Compared to the iPhone 11, an upgrade to the iPhone 12 gets you 5G cellular speed, an OLED XDR Super Retina display, a faster A14 Bionic Chip, MagSafe charging, and an improved camera sensor.
That’s a lot of extra features for the same price. Except, the iPhone 12 is actually a lot more expensive than it seems. Here are all the reasons why.
Apple’s Starting Price Is for the iPhone 12 mini
This year’s lineup of iPhone 12 devices saw the reintroduction of a smaller handset size with the iPhone 12 mini. While the iPhone 11 and the iPhone 12 both offer a 6.1-inch display, the iPhone 12 mini shrinks down to 5.4 inches, fitting into a smaller enclosure but also suffering from a smaller battery.
Apple announced a starting price for the iPhone 12 of $699. But that’s actually the price of the iPhone 12 mini.
If you want the same 6.1-inch screen size as the iPhone 11, you need to shoot for an iPhone 12 upgrade instead, which is $100 more expensive at $799.
6.1-inch iPhone 12 starting price: $699 + $100 = $799
An Unlocked iPhone 12 Costs Even More
It’s generally agreed that when you talk about the price of a smartphone, you’re referring to the cost of an unlocked handset from the manufacturer. Carrier contracts change all the time and usually charge monthly, so it’s more complicated to compare those prices.
Usually, an iPhone costs exactly the same whether you buy it through a cell carrier — like Sprint, T-Mobile, or Verizon — or whether you buy an unlocked handset from Apple. So we’d generally recommend you buy an unlocked handset so you aren’t tied to a particular carrier.
But this year, Apple charges an extra $30 for the iPhone 12 if you want to buy it unlocked!
Technically, buying through a carrier gets you a $30 discount, but since Apple never mentioned the full price in its announcement it feels more like an added charge.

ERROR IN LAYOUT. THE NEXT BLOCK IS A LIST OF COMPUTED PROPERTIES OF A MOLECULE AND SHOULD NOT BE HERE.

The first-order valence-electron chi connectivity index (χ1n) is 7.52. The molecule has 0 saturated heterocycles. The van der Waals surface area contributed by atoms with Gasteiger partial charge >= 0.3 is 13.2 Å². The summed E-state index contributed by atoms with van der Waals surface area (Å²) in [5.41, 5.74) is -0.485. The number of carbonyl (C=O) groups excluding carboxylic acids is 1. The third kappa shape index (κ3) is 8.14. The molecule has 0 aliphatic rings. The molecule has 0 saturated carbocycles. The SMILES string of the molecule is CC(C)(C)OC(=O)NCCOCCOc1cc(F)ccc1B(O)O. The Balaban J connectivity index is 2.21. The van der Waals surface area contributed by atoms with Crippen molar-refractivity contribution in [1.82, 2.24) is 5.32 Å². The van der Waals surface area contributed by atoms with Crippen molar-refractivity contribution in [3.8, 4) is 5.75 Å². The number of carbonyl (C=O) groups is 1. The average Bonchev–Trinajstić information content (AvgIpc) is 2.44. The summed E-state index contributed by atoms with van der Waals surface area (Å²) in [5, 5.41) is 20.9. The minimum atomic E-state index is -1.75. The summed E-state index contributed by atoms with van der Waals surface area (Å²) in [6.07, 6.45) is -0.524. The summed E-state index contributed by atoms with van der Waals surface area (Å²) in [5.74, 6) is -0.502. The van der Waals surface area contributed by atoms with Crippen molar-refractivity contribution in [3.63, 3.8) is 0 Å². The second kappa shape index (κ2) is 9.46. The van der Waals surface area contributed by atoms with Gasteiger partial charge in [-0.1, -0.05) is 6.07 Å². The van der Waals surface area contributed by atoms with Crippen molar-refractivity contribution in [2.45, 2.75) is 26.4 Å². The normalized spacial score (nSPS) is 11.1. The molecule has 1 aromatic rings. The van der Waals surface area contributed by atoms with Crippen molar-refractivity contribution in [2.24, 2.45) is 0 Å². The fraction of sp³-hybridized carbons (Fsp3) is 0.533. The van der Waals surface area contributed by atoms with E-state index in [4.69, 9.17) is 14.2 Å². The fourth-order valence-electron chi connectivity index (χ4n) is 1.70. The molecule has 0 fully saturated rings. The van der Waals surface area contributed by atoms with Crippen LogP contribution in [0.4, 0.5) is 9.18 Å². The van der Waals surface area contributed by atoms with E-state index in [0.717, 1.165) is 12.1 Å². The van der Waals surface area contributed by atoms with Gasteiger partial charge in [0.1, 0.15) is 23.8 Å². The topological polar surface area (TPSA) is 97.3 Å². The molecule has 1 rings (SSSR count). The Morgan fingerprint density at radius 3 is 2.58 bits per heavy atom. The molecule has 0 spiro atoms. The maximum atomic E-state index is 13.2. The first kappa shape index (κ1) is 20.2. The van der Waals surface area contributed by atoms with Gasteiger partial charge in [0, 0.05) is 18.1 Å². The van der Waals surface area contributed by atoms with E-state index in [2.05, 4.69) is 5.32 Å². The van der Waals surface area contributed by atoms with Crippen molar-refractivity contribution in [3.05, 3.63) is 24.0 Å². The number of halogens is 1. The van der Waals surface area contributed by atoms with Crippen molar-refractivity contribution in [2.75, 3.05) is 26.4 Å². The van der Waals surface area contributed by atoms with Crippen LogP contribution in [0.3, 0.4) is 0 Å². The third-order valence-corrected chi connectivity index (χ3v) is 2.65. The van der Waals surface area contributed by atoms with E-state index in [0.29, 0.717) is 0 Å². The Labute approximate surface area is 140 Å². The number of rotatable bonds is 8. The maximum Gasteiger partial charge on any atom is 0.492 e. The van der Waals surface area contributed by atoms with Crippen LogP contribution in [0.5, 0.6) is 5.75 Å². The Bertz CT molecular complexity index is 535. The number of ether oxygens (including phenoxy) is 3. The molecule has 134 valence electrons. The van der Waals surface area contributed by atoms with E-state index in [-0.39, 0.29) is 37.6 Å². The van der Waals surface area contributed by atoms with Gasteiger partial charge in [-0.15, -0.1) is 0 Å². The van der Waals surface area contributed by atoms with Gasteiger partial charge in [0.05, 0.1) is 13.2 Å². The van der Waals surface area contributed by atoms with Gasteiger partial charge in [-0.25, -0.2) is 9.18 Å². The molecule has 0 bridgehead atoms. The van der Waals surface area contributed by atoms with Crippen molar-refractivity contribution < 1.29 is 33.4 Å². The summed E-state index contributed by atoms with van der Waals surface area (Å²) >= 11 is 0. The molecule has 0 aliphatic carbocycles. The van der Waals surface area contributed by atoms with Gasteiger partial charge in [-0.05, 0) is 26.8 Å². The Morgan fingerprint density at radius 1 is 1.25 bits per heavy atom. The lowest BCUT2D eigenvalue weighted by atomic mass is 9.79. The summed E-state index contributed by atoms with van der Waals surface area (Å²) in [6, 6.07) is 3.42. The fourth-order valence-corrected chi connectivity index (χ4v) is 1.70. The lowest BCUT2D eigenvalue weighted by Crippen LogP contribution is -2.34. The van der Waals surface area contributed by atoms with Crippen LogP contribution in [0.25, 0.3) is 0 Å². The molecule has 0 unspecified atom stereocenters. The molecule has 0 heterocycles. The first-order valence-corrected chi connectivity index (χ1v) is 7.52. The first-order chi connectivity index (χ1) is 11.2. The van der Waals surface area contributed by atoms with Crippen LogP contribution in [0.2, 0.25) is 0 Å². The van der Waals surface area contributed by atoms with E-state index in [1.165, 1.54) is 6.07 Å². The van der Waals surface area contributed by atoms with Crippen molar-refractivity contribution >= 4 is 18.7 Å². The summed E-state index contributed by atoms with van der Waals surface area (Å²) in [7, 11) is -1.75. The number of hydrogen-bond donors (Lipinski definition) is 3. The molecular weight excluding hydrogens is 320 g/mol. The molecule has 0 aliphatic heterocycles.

Unlocked iPhone 12 starting price: $799 + $30 = $829
EarPods and Power Adapters Aren’t Included
You’ve probably already heard that Apple doesn’t include a power adapter or wired EarPods with iPhone purchases anymore. This is the case for every iPhone 12 model as well as older models of iPhone that Apple still sells — even if they originally came with these accessories.
Apple claims it is doing this to reduce electronic waste and carbon emissions from producing and shipping these accessories; many iPhone users already own plenty of power adapter and headphones, so don’t need any more.
Despite these claims, Apple isn’t reducing the price of the iPhone to accommodate for the loss of these accessories. In fact, older iPhones that used to come with EarPods and a power adapter still cost the same even without these accessories.
What’s particularly frustrating is the fact that modern iPhones famously don’t offer a 3.5mm headphone jack, so you need to make sure you own Lightning EarPods from another recent iPhone to use with it. Otherwise you need to buy a 3.5mm-to-Lightning adapter.
On top of that, Apple includes a Lightning-to-USB-C charging cable with the iPhone 12. But every previous iPhone except the iPhone 11 Pro shipped with a USB-A power adapter. So the chances are high that you need to buy a new power adapter to use with that cable anyway.
Apple did knock $10 off each of these accessories in the Apple Store, but if you need to buy them both it still adds more to the price of your iPhone 12 purchase. A USB-C power adapter is $19 from Apple, with Lightning EarPods also costing another $19.
Unlocked iPhone 12 with accessories: $829 + $19 + $19 = $867